Cambodia's Mangrove Trees Clean Up, Storing High Levels of Carbon

Speeches Shim

A villager works in mangrove forest preservation in Koh Kong, Cambodia.
A villager works to preserve mangrove forests in Koh Kong, Cambodia.
Forests provide habitat for seafood, livelihoods for residents
“If we don’t have the mangrove forests, then we can’t make a living.”

March 2016—Mangrove trees serve as a buffer between land and sea in Cambodia, helping to prevent soil erosion and protect livelihoods. They are also vital to conserving the environment because they serve as a carbon “sink”—storing more carbon than they release.

On average, mangroves can store three to five times more carbon than upland tropical rainforests. As a result, they are key to helping slow carbon emissions and lessen the negative impacts of climate change.

Because most of the trees’ carbon is stored in the soil, measuring that soil for carbon content can be critical to protection and management of natural resources.

Waist-deep in murky, warm water, a group of scientists lift damp earth from beneath mangroves in Koh Kong province. They are part of a USAID-funded team that has spent weeks fighting the swampy heat, mosquitoes and mechanical failures to bring back jars full of mud. Once collected, the mud is scraped into a thin plastic cup and shipped to three different labs around the world to be measured for its carbon content.

“My job is to monitor and oversee this mangrove forest,” said Oui Rann, a forest officer in Koh Kong. “I educate and raise awareness among the local people about the laws on natural conservation.”

The USAID Low Emissions Asian Development program is working in Cambodia’s mangroves—around its great lake, Tonle Sap—to determine their carbon stocks. Data from the mud will help the Government of Cambodia track carbon presence in the mangroves and its subsequent increase or decrease. Armed with this information, they can make decisions on future investments in mangrove conservation management and restoration, preserving this resource and boosting green growth in their country and the region.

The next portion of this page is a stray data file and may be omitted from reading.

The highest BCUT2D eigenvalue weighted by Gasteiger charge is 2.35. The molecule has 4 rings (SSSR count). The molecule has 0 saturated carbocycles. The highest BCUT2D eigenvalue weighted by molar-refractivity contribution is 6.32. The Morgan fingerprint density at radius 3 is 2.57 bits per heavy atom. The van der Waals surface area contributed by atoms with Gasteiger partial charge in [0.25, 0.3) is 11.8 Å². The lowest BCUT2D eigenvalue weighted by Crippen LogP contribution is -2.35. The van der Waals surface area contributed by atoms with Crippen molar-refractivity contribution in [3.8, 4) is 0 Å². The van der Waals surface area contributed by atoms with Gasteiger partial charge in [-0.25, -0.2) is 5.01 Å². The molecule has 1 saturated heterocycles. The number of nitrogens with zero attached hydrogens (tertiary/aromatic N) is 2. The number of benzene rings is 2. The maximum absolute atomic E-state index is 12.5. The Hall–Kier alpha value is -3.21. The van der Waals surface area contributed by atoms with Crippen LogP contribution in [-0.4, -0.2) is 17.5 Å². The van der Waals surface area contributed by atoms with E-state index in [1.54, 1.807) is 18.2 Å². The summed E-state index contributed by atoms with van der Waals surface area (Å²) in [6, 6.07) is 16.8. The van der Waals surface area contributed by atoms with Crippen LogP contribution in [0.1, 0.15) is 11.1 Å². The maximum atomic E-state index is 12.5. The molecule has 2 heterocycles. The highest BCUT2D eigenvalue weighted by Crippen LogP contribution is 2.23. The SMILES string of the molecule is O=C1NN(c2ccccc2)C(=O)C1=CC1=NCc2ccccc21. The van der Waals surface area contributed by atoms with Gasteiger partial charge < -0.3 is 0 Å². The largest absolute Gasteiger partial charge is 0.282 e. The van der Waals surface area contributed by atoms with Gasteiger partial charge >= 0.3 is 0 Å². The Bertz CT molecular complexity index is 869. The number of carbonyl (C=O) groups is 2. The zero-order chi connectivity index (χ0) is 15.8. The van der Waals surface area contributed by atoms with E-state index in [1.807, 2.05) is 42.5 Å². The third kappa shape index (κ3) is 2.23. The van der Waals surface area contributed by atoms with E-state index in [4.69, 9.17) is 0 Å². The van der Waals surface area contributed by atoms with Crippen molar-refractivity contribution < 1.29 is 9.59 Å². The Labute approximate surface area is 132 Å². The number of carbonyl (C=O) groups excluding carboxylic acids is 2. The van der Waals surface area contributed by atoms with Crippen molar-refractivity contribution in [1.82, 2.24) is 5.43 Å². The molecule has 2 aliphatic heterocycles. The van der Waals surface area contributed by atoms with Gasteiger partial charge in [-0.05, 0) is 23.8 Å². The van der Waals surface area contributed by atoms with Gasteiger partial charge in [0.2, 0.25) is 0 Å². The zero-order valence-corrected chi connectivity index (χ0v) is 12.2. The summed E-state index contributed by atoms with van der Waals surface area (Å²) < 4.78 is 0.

As USAID helps bridge the gap between arduous field work and distant labs, scientists and team members are also training the first class of carbon “scholars,” creating a camaraderie and understanding of the importance of these larger issues within the region. Professors from the Royal University of Phnom Penh and Royal University of Agriculture and officials from Cambodia’s Ministry of Environment have been trained on measuring carbon data in mangroves and now share their new knowledge throughout their organizations and communities.

“The first impact is floods, which can destroy homes and infrastructure,” said Rann. “This year, we noticed that there is a delay in the rainfall. Regarding USAID training I attended, this knowledge is good, not just for me but the whole country because we all benefit from it. I will share this knowledge with my children in the future.”

“If we don’t have the mangrove forests, then we can’t make a living,” said Noun Channy, who moved to Koh Kong in 1993 to escape severe droughts east of the country. “We are replanting the mangroves to create a habitat where the fish, crab and shrimp that we catch can live. If our community doesn’t work together, then this mangrove will die off.”

Where land and water meet, Cambodian mangrove forests support a wealth of life, from crabs and monkeys to people, and may be more important to the health of the planet than ever realized. The research carried out by the program may quantify what some conservationalists have been saying for a decade or more: Mangrove forests are among the most carbon-rich habitats on the planet. And that, although they occupy just a fraction of the world’s surface, they pack a punch.

USAID’s Low Emissions Asian Development program, which began in 2011, is designed to help developing countries in Asia achieve sustainable economic growth that is resilient to climate change while slowing the growth of greenhouse gas emissions.


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